Abstract 14566: Mild Elevation in Cardiac Troponin T is Independently Associated With Long-Term Mortality After Intermediate or High-Risk Vascular Surgery
Introduction: Myocardial injury is a risk factor for adverse outcomes after non-cardiac surgery. However, the prevalence of cardiac troponin T (cTnT) sampling after vascular surgery in real-word practice has not been well studied. Further, whether mild perioperative cTnT elevation is associated with long-term mortality is not established.
Methods: This was a retrospective study of 13,196 patients who underwent intermediate or high-risk vascular surgery at a single center from January 1, 2010 - May 1, 2015. Patients were assessed for cTnT sampling within 96 hours of surgery. Cumulative 3 year mortality was stratified by absence of cTnT sampling, a normal value of 0.10 ng/mL. Cox proportional hazards analysis was used to adjust mortality for Revised Cardiac Risk Index (RCRI) score and other patient characteristics.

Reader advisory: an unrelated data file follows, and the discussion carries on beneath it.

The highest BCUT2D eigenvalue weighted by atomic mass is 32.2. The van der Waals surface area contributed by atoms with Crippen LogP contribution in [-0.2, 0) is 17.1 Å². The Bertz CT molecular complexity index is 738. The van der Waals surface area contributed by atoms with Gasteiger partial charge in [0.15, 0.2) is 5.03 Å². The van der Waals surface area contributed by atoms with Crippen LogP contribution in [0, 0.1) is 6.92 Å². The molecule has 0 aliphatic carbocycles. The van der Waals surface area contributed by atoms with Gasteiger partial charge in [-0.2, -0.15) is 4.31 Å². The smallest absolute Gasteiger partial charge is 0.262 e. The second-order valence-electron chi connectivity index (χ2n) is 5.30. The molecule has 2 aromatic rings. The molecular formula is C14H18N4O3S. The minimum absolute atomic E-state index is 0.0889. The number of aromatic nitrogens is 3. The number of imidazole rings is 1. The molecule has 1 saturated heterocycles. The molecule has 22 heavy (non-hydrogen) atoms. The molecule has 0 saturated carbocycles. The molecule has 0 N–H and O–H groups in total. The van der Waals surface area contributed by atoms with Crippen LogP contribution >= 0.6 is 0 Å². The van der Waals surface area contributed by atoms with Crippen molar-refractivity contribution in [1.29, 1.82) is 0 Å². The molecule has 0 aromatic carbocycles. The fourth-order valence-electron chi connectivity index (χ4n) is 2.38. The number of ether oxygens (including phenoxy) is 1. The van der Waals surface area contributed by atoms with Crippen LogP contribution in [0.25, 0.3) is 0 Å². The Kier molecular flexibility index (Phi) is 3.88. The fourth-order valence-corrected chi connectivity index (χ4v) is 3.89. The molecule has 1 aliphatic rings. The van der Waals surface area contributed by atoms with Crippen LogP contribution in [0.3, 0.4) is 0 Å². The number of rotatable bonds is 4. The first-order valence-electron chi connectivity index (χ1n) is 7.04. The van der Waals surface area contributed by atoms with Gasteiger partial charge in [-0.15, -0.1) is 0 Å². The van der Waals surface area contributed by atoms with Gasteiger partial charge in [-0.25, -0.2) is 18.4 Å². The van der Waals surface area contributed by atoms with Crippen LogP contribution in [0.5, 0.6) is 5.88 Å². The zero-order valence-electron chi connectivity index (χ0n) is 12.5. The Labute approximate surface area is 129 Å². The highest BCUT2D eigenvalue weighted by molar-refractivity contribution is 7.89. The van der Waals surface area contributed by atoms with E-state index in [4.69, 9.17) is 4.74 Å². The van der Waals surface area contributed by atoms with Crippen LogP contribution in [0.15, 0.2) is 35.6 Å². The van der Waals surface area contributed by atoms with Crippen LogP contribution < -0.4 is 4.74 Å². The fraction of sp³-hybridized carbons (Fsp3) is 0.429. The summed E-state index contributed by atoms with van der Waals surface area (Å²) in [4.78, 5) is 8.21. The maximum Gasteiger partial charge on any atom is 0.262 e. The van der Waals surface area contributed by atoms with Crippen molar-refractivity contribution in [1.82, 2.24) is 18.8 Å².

Results: Mean age was 66.2±14.4 years, and 5,357 (40.6%) were female. Troponin was sampled in 3,296 (25.0%) patients, and among those 747 (5.7%) were elevated (positive yield 22.7%). There were 1,858 (14.1%) deaths. On Kaplan-Meier analysis, all-cause mortality was greatest with elevated cTnT (p<0.0001, Figure - A) and was higher across degrees of cTnT elevation (p<0.0001, Figure - B). After adjusting for RCRI score, age, gender, and diabetes, degree of cTnT elevation remained independently associated with mortality (Table).
Conclusions: The degree of cTnT elevation independently predicts long-term mortality after vascular surgery. Even mild elevations of cTnT above threshold are associated with heightened risk of mortality, which extends well beyond the acute post-operative period.
Author Disclosures: G.W. Reed: None. S. Horr: None. S.G. Ellis: None. A. Lincoff: None. S.E. Nissen: None. V. Menon: None.
- © 2015 by American Heart Association, Inc.